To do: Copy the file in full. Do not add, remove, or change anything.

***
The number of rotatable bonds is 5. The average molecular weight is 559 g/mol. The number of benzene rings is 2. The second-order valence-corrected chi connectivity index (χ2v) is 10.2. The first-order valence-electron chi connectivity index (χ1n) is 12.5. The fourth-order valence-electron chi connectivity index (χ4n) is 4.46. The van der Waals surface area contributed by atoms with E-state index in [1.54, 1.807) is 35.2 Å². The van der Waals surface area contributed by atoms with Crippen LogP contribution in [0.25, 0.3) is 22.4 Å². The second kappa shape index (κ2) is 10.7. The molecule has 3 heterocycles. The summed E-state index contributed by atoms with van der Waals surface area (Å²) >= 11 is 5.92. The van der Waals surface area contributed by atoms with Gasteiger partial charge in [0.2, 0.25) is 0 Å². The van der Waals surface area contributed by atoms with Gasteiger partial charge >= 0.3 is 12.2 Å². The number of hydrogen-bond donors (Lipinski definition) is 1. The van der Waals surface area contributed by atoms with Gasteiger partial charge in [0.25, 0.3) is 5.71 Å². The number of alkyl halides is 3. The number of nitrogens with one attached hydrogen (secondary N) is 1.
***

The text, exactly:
The number of rotatable bonds is 5. The average molecular weight is 559 g/mol. The number of benzene rings is 2. The second-order valence-corrected chi connectivity index (χ2v) is 10.2. The first-order valence-electron chi connectivity index (χ1n) is 12.5. The fourth-order valence-electron chi connectivity index (χ4n) is 4.46. The van der Waals surface area contributed by atoms with E-state index in [1.54, 1.807) is 35.2 Å². The van der Waals surface area contributed by atoms with Crippen LogP contribution in [0.25, 0.3) is 22.4 Å². The second kappa shape index (κ2) is 10.7. The molecule has 3 heterocycles. The summed E-state index contributed by atoms with van der Waals surface area (Å²) >= 11 is 5.92. The van der Waals surface area contributed by atoms with Gasteiger partial charge in [0.2, 0.25) is 0 Å². The van der Waals surface area contributed by atoms with Gasteiger partial charge >= 0.3 is 12.2 Å². The number of hydrogen-bond donors (Lipinski definition) is 1. The van der Waals surface area contributed by atoms with Gasteiger partial charge in [0.25, 0.3) is 5.71 Å². The number of alkyl halides is 3. The number of nitrogens with one attached hydrogen (secondary N) is 1.